Space Food Sticks were the coolest snack of the 1970s
We once snacked like NASA astronauts.
Top image: Pillsbury / pics-about-space.com
There are two things all kids love with certainty — outer space and snack foods. (Well, dinosaurs, too.) This is why growing up in the 1960s, '70s and '80s was golden. Astronauts were constantly rocketing into orbit, and there were hundreds of delicious, decadent, pre-health conscious snacks to munch. Just take a look at all the great bygone cereals, crackers and chips we once shoved in our face.
The Space Age influenced all aspects of pop culture, from fashion to food. While some treats such as Sputnik gumballs were merely inspired by the space race, Pillsbury's Space Food Sticks had the distinction of actually going into space. Yes, honest-to-god NASA astronauts ate Space Food Sticks — in space! Astronaut "ice cream" may have been hard to find, but Space Food Sticks could be snatched up at the local A&P.
It also helped that, unlike the typical dehydrated fare of outer space, Space Food Sticks were rather delicious, not to mention available in a variety of flavors — caramel, chocolate, peanut butter, chocolate malt, chocolate mint and orange. The 44-calorie chew was the precursor to the energy bar, perfect for an after-school satisfier as you plopped on the couch and watched Match Game.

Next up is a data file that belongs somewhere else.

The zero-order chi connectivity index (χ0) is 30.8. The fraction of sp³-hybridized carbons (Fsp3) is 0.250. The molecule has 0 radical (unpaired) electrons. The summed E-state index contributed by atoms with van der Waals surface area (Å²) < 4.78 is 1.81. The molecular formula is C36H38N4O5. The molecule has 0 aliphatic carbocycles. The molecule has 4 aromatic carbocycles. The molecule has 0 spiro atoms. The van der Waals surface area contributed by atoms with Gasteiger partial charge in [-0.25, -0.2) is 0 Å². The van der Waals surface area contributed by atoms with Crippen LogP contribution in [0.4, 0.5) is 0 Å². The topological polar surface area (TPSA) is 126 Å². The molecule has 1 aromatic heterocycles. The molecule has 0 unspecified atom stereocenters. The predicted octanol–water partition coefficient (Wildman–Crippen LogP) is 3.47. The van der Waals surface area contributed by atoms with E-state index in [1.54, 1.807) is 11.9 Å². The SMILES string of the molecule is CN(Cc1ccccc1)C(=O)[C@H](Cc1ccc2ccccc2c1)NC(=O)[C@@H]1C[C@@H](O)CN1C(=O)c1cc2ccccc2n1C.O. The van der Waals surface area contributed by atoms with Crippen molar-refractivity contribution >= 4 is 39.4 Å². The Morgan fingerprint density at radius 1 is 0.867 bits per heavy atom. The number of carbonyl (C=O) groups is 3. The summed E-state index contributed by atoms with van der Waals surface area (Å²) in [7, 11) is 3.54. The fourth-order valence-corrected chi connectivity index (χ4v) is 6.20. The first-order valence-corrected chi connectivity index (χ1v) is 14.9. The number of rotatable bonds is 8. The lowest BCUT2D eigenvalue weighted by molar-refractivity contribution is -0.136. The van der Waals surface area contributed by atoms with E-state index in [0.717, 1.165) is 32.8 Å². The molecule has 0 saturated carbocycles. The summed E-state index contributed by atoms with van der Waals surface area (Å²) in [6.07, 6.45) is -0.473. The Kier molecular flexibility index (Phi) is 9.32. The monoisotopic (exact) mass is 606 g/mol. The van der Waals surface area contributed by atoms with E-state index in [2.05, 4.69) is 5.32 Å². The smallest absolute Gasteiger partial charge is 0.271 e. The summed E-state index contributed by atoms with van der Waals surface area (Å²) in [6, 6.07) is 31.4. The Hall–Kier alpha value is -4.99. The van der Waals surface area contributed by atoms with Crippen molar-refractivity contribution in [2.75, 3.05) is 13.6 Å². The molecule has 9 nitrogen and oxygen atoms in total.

Initially, astronauts had bland, functional and often unpalatable food on missions. A Wall Street Journal article in 1966 described the food as "the gourmet's nightmare of a more distant future," while another headline proclaimed "Space Food Hideous But It Costs A Lot," as recorded in the book Space Tourism.
Enter Pillsbury. The company set a team food scientists, led by Dr. Howard Bauman, on the task of creating a better space cousine. It was determined that the shape would be a long, chewy stick, which could slide into the astronaut's helmet as emergency energy. A commercial version was released, branded with the perfunctory yet still exotic name of Space Food Sticks. The advertising for the product looked like a newspaper filled with facts and wonder about the Sticks.
In 1973, NASA issued a press release stating that the crew of Skylab would "eat these food bars every third day," though the astronaut version would pack 300 calories each.
Not long after, Pillbury, in a arguably foolish decision, dropped the "Space" and branded the product with the far less tantalizing name of "Food Sticks." They didn't last much longer. "Space" made all the difference. We want to dream of zero gravity and the stars, not imagine ourselves living in a biodome of a dystopian future.